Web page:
Vol.33 No.3 May • June 2015
EAs on Capitol Hill • May Meeting Highlights
President’s Message • C...
ffective collection representation comes from a
combination of client management, an under-
standing of IRS rules, and ind...
practical application of IRS rules, and how each
can affect taxpayer expectations.
Introduction to Collection
The essence ...
J u ly • Au g u s t 2 01522
of the 1058. Furthermore, if the app...
23J u ly • Au g u s t 2 015
streamlined installment agreement to qualify
individual taxpayers owing up to $50,000, and
it ...
of 5

The Beginners Guide to Collection Representation

20/20 Tax Resolution’s Vice President, David Miles, EA, was recently published in The National Association of Enrolled Agents (NAEA) July-August 2015 bi-monthly publication, EA Journal. This prestigious publication allows members of the NAEA to stay up-to-date on any industry trends, tax updates and association news.
Published on: Mar 3, 2016
Published in: Business      

Transcripts - The Beginners Guide to Collection Representation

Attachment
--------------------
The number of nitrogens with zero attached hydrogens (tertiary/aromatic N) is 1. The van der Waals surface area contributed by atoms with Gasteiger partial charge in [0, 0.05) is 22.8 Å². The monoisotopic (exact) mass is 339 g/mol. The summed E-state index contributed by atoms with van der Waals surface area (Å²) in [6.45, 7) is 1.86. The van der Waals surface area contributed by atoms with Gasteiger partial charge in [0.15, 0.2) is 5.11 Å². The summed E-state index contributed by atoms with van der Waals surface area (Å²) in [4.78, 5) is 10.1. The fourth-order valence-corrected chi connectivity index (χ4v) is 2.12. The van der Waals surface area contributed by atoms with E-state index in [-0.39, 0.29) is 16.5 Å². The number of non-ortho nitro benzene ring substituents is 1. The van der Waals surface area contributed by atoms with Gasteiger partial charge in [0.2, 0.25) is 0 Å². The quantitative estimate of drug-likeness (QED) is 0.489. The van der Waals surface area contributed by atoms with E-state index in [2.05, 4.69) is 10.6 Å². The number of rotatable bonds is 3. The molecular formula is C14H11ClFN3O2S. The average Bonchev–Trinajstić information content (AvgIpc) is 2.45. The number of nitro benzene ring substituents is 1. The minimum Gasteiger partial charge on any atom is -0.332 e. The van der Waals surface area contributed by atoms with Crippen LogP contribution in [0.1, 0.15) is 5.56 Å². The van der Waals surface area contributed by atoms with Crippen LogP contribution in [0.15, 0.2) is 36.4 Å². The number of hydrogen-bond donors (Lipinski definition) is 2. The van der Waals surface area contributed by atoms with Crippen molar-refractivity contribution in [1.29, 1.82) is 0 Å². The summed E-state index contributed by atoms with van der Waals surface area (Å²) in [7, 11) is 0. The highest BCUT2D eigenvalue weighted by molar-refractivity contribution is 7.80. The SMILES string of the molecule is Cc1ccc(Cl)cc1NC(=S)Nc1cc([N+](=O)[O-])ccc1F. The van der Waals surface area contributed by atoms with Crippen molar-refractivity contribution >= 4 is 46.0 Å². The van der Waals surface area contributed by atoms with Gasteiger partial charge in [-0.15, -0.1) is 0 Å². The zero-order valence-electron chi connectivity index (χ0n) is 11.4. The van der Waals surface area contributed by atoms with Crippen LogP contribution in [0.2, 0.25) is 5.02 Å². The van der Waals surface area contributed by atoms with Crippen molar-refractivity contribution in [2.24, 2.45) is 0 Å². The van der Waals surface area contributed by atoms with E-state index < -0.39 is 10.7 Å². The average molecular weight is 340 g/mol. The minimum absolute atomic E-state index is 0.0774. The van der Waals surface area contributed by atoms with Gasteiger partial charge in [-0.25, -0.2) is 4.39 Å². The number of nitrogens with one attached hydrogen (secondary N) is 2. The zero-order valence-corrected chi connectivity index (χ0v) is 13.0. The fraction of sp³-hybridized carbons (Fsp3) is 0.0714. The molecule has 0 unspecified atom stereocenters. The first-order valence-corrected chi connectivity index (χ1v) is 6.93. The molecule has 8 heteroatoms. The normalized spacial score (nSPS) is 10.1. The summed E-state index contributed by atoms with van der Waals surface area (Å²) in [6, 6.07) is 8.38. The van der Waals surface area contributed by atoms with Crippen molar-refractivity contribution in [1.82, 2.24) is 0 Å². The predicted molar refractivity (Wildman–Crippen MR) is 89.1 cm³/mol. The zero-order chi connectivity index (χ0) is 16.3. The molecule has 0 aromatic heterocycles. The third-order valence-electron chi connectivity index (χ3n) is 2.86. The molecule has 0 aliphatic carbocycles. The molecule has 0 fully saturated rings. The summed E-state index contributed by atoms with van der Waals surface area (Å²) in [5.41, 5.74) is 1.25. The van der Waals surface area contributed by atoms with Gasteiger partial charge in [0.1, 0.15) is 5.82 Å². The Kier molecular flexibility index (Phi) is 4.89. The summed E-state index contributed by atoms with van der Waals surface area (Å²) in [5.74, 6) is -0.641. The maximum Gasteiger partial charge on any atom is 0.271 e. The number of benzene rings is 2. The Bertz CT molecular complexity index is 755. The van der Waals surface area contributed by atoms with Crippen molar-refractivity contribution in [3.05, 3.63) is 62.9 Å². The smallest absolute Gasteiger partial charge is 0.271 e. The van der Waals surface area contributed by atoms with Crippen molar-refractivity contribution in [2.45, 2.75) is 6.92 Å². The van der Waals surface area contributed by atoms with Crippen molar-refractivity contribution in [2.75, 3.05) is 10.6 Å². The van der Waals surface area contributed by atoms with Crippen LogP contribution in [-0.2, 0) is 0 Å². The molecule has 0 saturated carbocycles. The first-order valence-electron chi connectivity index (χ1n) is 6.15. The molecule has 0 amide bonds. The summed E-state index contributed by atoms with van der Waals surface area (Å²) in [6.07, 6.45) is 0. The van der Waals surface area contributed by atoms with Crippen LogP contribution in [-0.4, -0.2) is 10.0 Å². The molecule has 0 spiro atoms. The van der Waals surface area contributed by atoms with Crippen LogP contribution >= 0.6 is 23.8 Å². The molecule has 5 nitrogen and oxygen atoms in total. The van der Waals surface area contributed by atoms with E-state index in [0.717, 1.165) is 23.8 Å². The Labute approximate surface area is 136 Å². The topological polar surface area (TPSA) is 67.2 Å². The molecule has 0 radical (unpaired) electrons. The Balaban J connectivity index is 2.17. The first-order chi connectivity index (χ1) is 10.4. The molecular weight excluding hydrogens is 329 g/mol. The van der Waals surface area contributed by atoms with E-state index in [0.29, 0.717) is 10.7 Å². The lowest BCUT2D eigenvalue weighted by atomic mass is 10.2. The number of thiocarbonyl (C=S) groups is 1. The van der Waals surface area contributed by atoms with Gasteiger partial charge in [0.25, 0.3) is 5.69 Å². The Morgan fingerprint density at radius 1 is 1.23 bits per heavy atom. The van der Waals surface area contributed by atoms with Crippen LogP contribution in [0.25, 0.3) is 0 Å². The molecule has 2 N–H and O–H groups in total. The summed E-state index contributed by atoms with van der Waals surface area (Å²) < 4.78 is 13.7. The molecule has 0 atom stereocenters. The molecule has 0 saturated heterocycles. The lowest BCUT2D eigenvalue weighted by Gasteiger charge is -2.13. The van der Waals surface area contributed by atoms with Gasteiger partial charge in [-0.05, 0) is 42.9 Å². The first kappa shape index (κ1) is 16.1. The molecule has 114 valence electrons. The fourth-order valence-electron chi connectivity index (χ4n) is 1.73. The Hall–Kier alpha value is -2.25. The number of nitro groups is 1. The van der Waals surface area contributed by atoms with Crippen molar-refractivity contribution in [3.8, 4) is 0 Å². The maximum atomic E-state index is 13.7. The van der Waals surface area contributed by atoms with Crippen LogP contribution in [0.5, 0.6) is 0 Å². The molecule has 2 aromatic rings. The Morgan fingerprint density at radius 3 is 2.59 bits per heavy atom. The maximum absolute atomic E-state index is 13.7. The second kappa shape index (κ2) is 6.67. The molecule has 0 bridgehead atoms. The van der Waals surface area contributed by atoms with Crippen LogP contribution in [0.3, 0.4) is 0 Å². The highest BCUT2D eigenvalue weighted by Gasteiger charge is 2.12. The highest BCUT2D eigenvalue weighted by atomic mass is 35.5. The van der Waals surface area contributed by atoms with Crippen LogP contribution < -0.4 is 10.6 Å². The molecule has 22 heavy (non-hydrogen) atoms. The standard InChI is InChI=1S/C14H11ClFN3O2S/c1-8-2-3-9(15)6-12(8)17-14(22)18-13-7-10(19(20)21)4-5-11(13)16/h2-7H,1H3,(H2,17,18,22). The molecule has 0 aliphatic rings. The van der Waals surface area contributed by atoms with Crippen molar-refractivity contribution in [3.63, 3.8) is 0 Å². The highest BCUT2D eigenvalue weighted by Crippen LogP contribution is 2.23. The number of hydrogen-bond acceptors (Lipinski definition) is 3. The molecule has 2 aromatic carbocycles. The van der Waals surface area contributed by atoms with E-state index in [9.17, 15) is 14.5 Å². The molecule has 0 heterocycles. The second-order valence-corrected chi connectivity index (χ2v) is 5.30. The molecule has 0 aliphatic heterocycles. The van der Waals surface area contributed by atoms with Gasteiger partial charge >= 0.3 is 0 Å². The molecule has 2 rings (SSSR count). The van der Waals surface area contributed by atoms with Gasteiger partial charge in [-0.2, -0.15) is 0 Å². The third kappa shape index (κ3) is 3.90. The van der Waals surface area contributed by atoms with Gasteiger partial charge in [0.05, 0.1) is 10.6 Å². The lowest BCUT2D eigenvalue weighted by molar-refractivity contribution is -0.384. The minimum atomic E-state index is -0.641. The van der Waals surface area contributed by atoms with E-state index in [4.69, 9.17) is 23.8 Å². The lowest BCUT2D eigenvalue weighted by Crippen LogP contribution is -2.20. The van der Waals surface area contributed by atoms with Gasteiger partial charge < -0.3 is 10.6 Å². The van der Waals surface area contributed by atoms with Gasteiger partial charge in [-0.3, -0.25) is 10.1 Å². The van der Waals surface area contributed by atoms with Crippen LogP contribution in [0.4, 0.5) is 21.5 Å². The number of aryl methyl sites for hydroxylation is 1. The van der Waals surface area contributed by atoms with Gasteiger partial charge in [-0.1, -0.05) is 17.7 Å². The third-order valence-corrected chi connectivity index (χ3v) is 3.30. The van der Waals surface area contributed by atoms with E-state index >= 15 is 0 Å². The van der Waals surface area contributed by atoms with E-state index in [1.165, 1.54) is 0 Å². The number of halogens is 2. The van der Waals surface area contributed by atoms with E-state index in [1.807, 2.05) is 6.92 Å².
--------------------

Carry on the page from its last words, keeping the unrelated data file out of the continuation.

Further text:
• 1. Vol.33 No.3 May • June 2015 EAs on Capitol Hill • May Meeting Highlights O CO CNATIONAL CONFERENCE President’s Message • Capitol Corner • 2014–2015 PAC Honor Roll National Conference Information • To Be or Not to Be Social Vol.33 No.4 July • August 2015
  • 2. ffective collection representation comes from a combination of client management, an under- standing of IRS rules, and industry experience. Rather than focusing on the nuances of the Internal Revenue Manual (IRM), we will focus on certain aspects of client management, together with practical input from field experience that will prove helpful in building a foundation for collection representation work. To comprehend the current state of affairs within the IRS, one must look no further than the last five years of budget cuts. In response to the 2015 budget, IRS Commissioner John Koskinen stated in a January 2015 email to IRS employees, “… realistically we have no choice but to do less with less.” Congress responded in April to the IRS rhetoric with a House Ways and Means Committee report that pushes back on the notion that the IRS’ poor performance is the result of congressional cuts. A practitioner must understand that issues seemingly outside the context of day-to-day collection work, like the budget wrangling in Washington, DC, can trickle down to every level of the IRS across the country. Consequently, being a good practitioner is no longer based solely on the breadth of one’s knowledge of the IRM. Just as important is awareness of IRS trends in practice, insight into the By David F. Miles, EA THEBEGINNER’SGUIDETHEBEGINNER’SGUIDETO COLLECTION REPRESENTATIONTO COLLECTION REPRESENTATION THEBEGINNER’SGUIDETHEBEGINNER’SGUIDE J u ly • Au g u s t 2 01520